Prevention and Tackling of Bullying
- The creation as the norm of an ethos of respectful behaviour in relation to other pupils and staff where staff model such behaviour at all times.
- To promote a climate of openness (a) in which it is widely perceived as ‘right’ to report any instance of anyone being treated improperly by anyone else, (b) in which bullying specifically is understood to be unacceptable, and (c) which works on the twin principles that bullying thrives on secrecy and prevention is better than cure.
- To provide and publicise a clear and effective reporting system for dealing with bullying and suspected bullying.
- The provision of opportunities to discuss bullying by pupils and staff within the School’s PSHCE and pastoral programmes, assemblies, and curricular openings (e.g. through empathy work in History and English).
- To incorporate anti-bullying in the induction of new staff.
- To implement effective procedures, including supervision, to combat bullying at the times and places where it is most likely to occur, namely before formal school activities begin, during breaks both inside and outside, in school toilets and when travelling to and from school by bus.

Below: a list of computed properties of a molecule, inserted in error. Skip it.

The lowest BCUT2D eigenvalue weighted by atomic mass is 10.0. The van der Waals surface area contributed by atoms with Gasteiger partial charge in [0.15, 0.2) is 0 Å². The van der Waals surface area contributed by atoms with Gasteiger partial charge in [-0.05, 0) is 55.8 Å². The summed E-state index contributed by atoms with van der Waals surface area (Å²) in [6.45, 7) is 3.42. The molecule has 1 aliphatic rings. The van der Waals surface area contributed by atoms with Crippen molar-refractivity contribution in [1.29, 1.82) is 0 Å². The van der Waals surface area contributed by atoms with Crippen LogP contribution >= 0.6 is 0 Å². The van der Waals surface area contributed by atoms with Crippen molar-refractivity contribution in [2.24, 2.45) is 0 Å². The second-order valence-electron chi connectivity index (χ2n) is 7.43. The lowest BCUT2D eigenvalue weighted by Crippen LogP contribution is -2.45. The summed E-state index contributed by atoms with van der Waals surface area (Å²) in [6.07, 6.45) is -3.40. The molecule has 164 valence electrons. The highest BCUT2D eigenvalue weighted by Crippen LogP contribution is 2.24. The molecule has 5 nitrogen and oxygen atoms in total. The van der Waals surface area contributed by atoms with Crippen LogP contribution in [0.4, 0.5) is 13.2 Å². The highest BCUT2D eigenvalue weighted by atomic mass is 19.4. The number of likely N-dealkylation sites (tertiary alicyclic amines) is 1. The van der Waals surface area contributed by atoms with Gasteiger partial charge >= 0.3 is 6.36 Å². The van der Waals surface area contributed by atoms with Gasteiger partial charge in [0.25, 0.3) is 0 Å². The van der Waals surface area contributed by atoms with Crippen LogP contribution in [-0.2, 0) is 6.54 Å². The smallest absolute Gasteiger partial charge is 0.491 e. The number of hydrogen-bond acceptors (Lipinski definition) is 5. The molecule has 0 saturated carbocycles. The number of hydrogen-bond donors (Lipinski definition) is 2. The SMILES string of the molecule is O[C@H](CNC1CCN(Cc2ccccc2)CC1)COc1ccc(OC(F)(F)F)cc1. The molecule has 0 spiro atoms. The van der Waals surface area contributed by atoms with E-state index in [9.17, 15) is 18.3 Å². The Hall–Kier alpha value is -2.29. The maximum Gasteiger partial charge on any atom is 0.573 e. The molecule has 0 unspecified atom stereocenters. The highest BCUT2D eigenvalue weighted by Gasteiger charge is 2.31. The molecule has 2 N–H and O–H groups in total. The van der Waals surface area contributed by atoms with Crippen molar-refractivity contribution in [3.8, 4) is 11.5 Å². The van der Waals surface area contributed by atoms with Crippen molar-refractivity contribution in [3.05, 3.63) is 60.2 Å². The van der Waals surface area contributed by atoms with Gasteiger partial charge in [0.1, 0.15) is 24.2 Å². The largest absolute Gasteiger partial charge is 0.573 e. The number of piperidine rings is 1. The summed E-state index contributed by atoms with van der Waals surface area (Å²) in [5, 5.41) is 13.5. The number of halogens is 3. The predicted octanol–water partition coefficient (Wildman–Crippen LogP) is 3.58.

- To ensure that pupils are aware of the Anti-bullying Policy in particular through the information sheet for pupils.
- To ensure, through vigilance and the education of pupils, that there are no ‘initiation ceremonies’.
- To ensure that pupils are aware of the standards and expectations set by the School’s Student Acceptable ICT Use Policy (a copy of which is in every student’s Planner) regarding cyber activities (as defined above).
- To provide opportunities for continuing professional development to staff, via Inset and other means, regarding their roles and responsibilities in preventing and responding to bullying.
- To ensure that all pupils have access at all times to an adult in school to whom they may talk in confidence and know that that adult will deal with the matter urgently and with discretion.
To make pupils aware of National Anti Bullying Helpline: 0845 22 55 78 so the number is prominently displayed in and around the School.